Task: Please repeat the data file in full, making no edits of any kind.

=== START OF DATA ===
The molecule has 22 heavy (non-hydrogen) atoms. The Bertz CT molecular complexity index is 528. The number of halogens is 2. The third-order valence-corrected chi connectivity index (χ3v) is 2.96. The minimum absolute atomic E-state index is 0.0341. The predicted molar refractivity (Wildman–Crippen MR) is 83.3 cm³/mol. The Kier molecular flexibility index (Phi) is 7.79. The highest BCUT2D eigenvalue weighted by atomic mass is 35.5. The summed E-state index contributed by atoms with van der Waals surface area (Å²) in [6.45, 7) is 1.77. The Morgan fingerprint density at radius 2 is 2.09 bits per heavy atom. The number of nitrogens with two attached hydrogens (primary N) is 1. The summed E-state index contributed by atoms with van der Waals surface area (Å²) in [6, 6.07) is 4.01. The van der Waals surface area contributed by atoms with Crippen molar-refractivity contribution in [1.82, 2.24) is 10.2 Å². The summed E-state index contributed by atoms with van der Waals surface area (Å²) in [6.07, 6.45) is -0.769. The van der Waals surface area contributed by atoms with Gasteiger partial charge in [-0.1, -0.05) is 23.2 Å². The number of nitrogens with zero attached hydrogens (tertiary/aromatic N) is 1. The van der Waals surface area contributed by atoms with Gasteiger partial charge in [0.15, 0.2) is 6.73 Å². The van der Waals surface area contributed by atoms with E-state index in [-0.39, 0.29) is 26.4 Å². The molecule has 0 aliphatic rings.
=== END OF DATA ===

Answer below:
The molecule has 22 heavy (non-hydrogen) atoms. The Bertz CT molecular complexity index is 528. The number of halogens is 2. The third-order valence-corrected chi connectivity index (χ3v) is 2.96. The minimum absolute atomic E-state index is 0.0341. The predicted molar refractivity (Wildman–Crippen MR) is 83.3 cm³/mol. The Kier molecular flexibility index (Phi) is 7.79. The highest BCUT2D eigenvalue weighted by atomic mass is 35.5. The summed E-state index contributed by atoms with van der Waals surface area (Å²) in [6.45, 7) is 1.77. The Morgan fingerprint density at radius 2 is 2.09 bits per heavy atom. The number of nitrogens with two attached hydrogens (primary N) is 1. The summed E-state index contributed by atoms with van der Waals surface area (Å²) in [6, 6.07) is 4.01. The van der Waals surface area contributed by atoms with Crippen molar-refractivity contribution in [1.82, 2.24) is 10.2 Å². The summed E-state index contributed by atoms with van der Waals surface area (Å²) in [6.07, 6.45) is -0.769. The van der Waals surface area contributed by atoms with Gasteiger partial charge in [-0.1, -0.05) is 23.2 Å². The number of nitrogens with zero attached hydrogens (tertiary/aromatic N) is 1. The van der Waals surface area contributed by atoms with Gasteiger partial charge in [0.15, 0.2) is 6.73 Å². The van der Waals surface area contributed by atoms with E-state index in [-0.39, 0.29) is 26.4 Å². The molecule has 0 aliphatic rings.